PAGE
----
Presentation on theme: "Lake-scale planning for management, conservation and restoration Objective: Bring together researchers, managers, NGO representatives and other interested."— Presentation transcript:
Lake-scale planning for management, conservation and restoration Objective: Bring together researchers, managers, NGO representatives and other interested parties to develop a data-driven approach to help establish spatially explicit management priorities at the scale of an individual Great Lake. Support lake-scale management, including the LAMPs
Outputs and outcomes Assembly of datasets and maps for one Great Lake, providing spatially explicit knowledge of environmental stressors, ecosystem services, and existing management actions and capacity; A site-based prioritization framework that identifies highest priority management needs and the necessary strategies to implement effective management; Demonstration of a data-driven approach to lake-scale management that can support existing LAMPs; Progress towards data sharing and data integration in the Great Lakes basin.
Rationale The increasing availability of large data sets and GIS mapping tools offers the potential to develop data- intensive approaches to help identify specific areas and targets for management, conservation and restoration Because each Great Lake is best viewed as a distinct socio-ecological system, differing in key ecosystem characteristics and the suite of environmental stressors that it faces, lake-scale planning for management, conservation and restoration is likely to meet with the greatest success
Some Datasets and GIS Projects GLEAM (Great Lakes Environmental Assessment and Mapping) – Mapped multiple environmental stressors over surface of five Great Lakes, currently mapping ecosystems services GLEI (Great Lakes Environmental Indicators) – Mapped multiple environmental stressors throughout GL basin, linking stressors to lake condition for indicator development TNC BCS (Nature Conservancy Biodiversity Conservation Strategy) – Extensive stakeholder engagement in identifying biodiversity targets for each lake and conservation strategies for their protection GLAHF (Great Lakes Aquatic Habitat Framework) – an aquatic habitat database and classification framework integrating key habitat components with a focus on coastal and nearshore systems.
Brief Introduction to GLEAM A research team of 22 individuals (U.S. and Canada, academic and NGO) mapped 34 environmental stressors across the Great Lakes Using formal expert elicitation, the relative weight of each stressor by habitat and lake was determined Individual stressors and their cumulative sum were mapped at the 1 km2 scale, providing insight into the spatial distribution of human impacts – From 8-31 stressors were present at individual pixels Results are available on our website with an interactive map and documentation – Greatlakesmapping.org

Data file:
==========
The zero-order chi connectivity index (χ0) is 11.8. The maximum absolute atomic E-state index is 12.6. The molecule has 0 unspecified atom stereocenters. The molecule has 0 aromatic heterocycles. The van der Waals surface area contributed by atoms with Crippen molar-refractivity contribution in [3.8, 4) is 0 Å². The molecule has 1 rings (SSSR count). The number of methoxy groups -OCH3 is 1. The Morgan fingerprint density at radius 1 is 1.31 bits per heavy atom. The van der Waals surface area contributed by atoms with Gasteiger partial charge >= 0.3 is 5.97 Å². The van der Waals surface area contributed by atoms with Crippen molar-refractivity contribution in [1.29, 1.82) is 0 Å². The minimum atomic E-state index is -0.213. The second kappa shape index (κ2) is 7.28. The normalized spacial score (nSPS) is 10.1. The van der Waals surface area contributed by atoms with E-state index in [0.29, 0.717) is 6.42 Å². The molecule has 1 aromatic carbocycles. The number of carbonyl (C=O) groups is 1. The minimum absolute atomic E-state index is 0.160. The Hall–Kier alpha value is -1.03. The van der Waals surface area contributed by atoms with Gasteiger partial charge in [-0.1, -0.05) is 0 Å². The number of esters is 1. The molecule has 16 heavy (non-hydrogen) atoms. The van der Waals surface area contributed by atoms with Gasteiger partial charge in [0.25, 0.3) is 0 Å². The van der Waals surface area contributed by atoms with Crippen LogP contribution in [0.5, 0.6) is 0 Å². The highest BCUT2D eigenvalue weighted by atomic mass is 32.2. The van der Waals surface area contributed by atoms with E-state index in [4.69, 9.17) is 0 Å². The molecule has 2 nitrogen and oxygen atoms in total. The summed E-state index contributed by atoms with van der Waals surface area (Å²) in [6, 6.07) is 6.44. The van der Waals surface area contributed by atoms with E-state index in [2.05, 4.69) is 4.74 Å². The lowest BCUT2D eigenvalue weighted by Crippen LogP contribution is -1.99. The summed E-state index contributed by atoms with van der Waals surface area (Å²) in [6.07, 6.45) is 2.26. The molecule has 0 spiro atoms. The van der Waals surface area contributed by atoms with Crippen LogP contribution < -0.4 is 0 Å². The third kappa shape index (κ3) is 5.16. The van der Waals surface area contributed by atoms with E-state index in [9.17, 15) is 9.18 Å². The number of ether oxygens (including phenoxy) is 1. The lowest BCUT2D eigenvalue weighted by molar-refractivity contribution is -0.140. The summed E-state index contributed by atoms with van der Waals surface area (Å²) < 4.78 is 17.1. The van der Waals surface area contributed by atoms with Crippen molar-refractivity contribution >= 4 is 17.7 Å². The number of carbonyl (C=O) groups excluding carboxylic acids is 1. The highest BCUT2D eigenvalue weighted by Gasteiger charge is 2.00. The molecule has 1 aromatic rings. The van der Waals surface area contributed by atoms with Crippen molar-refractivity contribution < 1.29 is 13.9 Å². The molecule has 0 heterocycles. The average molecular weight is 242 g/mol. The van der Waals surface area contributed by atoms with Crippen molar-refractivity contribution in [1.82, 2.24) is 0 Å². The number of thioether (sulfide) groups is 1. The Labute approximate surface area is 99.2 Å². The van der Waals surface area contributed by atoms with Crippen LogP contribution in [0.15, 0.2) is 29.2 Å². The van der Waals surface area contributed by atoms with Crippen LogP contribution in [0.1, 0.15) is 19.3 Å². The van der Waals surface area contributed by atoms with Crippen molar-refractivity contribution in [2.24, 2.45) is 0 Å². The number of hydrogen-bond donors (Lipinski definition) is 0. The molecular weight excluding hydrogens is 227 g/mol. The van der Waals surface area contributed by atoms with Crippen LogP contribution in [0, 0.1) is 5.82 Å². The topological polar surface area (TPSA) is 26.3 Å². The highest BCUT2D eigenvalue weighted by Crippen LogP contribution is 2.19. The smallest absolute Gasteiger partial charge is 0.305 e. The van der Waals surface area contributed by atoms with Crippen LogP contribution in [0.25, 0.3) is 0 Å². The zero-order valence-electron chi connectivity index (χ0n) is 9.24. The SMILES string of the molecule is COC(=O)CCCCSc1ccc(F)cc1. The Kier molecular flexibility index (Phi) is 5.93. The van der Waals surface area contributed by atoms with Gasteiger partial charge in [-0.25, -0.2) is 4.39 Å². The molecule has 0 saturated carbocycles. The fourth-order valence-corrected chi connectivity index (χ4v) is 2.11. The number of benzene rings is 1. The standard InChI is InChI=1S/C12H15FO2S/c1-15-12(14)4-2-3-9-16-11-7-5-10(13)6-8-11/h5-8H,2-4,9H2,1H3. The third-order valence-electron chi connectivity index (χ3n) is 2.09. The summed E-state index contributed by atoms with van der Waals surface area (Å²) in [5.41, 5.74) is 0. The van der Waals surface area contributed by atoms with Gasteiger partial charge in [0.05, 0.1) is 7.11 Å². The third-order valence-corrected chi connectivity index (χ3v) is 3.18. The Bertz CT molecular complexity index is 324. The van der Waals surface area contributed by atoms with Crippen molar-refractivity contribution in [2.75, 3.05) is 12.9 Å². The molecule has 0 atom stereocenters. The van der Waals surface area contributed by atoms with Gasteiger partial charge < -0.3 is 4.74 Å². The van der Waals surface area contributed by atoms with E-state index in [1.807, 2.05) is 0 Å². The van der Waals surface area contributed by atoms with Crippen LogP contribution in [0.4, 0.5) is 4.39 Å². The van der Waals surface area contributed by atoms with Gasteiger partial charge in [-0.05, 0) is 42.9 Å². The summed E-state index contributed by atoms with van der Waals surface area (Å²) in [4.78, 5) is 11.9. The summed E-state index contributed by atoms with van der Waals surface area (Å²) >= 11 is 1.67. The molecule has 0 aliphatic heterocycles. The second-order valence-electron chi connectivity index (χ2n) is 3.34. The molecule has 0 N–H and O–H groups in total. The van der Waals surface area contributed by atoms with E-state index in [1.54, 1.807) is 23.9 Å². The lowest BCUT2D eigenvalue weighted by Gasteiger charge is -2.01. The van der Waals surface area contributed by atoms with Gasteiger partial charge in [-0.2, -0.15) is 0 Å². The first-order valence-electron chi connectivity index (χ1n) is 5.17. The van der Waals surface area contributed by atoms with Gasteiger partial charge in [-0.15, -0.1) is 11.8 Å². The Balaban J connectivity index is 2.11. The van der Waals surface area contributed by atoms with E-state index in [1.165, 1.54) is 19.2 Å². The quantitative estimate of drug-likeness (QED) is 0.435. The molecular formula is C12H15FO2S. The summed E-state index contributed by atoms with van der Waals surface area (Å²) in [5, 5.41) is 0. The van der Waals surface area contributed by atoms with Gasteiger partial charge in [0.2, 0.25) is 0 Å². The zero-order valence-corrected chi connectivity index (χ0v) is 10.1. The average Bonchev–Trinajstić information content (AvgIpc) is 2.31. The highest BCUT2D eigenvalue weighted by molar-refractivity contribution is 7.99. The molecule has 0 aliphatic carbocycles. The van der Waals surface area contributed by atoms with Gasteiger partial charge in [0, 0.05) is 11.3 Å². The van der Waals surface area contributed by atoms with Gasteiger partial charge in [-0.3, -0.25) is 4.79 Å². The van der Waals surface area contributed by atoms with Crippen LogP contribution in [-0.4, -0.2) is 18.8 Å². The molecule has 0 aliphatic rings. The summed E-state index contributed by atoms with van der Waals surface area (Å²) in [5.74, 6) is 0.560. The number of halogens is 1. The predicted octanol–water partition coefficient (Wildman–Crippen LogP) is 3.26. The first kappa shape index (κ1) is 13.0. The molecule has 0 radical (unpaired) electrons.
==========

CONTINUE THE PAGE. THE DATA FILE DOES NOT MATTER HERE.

Cumulative Stress Relative scaling: highest 20% = red, lowest 20% = blue Based on 34 stressors representing 7 themes: land runoff, contaminants, fishing pressure, invasive species, coastal development, aquatic habitat degradation and climate change
Approach - 1 Begin with one Great Lake – Lake Erie? Enlist others – LAMPs, fishery managers, LEMN, state agencies and OMNR, …… Establish an advisory group – enough breadth to represent key management entities and problem areas – small enough to engage seriously on a continuing basis
Approach - 2 1.Select one lake and identify key partners, datasets, and an advisory team of managers and practitioners. Complete preliminary assessment. 2.Convene workshop 1 with advisory group to clarify needs, approaches, and outputs; adjust further plans to address manager priorities. 3.Proceed with data assembly, analysis and mapping to identify initial candidate sites for management, protection and restoration. Consult advisory team as needed. 4.Convene workshop 2 to present results of data analyses to advisory group to compare with managers’ perspective. Use formal elicitation methods of expert judgment to assess importance of identified stressors and services as well as management feasibility to mitigate particular environmental threats. 5.Incorporate expert judgment and prepare a technical guidance document that identifies highest priority management needs and strategies. 6.Convene workshop 3 for final vetting document. Revise as needed.
Timeline 1.Begin dataset identification and formation of advisory team March-May 2014 2.Workshop 1 – refine objectives, identify additional datasets Early summer 2014 3.Development of datasets, maps, analyses July 2014- Feb 2015 4.Workshop 2 – critique results, obtain manager weightings thru elicitation March 2015 5.Refine outputs based on workshop 2 March-June 2015 6.Workshop 3 – final vetting and revisions June-Aug 2015. Final products completed Aug 15, 2015
What we would like from you today.… Does this sound like an idea worth pursuing? Can you help us identify datasets, advisory team members? – Perhaps some of you? Can you help us refine the approach? An expressed willingness of the Lake Erie LAMP to work with us, and interest in the outcomes, would greatly increase our credibility with those we seek to engage. Thank you for listening!